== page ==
Christianity Today reported some statistics on why people start looking for other churches. Lots of reasons were given, from moving out of the area to disagreeing with the pastor. Only 2 percent of respondents indicated they were looking for another church because they “wanted more community.” I’m convinced the actual number is much higher. It’s easier to say you’re leaving the church because you’re dissatisfied with the worship experience than saying you’re leaving because you don’t have friends. It’s hard to admit you’re lonely.
So what should you do if you aren’t experiencing the kind of community you want?
Pray for your church faithfully. Pray the body of Christ you’re part of would grow in this area. Churches fall short. No church is perfect. So pray your church would be so filled with Christ’s love that it would overflow into personal relationships within the church.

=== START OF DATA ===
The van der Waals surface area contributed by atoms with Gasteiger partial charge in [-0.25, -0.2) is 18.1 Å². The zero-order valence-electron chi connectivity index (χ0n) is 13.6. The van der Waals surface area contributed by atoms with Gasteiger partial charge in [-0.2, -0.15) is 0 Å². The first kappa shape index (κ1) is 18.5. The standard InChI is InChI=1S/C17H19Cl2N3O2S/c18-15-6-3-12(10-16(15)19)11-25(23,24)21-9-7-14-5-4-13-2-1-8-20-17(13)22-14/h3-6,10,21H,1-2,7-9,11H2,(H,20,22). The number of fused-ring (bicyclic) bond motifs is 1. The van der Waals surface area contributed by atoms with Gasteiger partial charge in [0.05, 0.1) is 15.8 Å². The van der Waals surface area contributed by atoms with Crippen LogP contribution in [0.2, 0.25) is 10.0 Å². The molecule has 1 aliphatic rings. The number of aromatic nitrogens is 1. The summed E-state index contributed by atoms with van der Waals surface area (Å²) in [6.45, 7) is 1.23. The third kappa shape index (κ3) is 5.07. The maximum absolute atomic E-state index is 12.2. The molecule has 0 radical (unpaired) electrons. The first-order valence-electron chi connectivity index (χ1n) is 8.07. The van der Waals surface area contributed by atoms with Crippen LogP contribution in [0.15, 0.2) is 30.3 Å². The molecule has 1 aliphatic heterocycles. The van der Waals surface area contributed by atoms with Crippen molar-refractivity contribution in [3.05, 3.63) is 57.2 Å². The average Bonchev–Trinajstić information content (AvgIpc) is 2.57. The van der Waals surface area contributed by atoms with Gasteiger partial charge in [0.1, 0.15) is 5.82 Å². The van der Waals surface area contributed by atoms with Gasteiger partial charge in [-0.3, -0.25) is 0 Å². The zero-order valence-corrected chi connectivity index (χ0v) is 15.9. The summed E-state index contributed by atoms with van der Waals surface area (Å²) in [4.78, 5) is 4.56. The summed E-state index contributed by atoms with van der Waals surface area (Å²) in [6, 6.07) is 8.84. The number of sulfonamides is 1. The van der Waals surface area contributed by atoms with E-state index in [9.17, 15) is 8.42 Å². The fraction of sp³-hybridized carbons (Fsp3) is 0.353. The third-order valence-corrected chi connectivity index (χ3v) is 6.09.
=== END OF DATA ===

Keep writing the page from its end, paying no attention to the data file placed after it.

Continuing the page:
Examine yourself. Are there patterns of behavior in your own life that serve as obstacles to the community you desire? Maybe your work schedule makes the kind of face time needed to live together difficult. Perhaps you’re prioritizing certain hobbies over gathering with God’s people (Heb. 10:24–25). Maybe, for whatever reason, you’ve kept others at arm’s length—refusing to let them really get to know you. Consider how you could make a greater effort to create the community you want to see.
Seek solace in Christ. True community is never found by looking for it. It can only be found by pursuing Christ. He understands loneliness better than we do. Jesus hung alone, deserted by his closest friends, bearing the shame of sins he never committed. He knows what it’s like to be ignored, abandoned, overlooked. Fallen humans are inherently disappointing. Only Jesus is perfectly fulfilling. So let your seasons of loneliness point you to his sufficiency.
We all need community. We just need Christ more.
Aaron Menikoff is pastor of Mount Vernon Baptist Church in Sandy Springs, Georgia. This article was originally published on The Gospel Coalition website.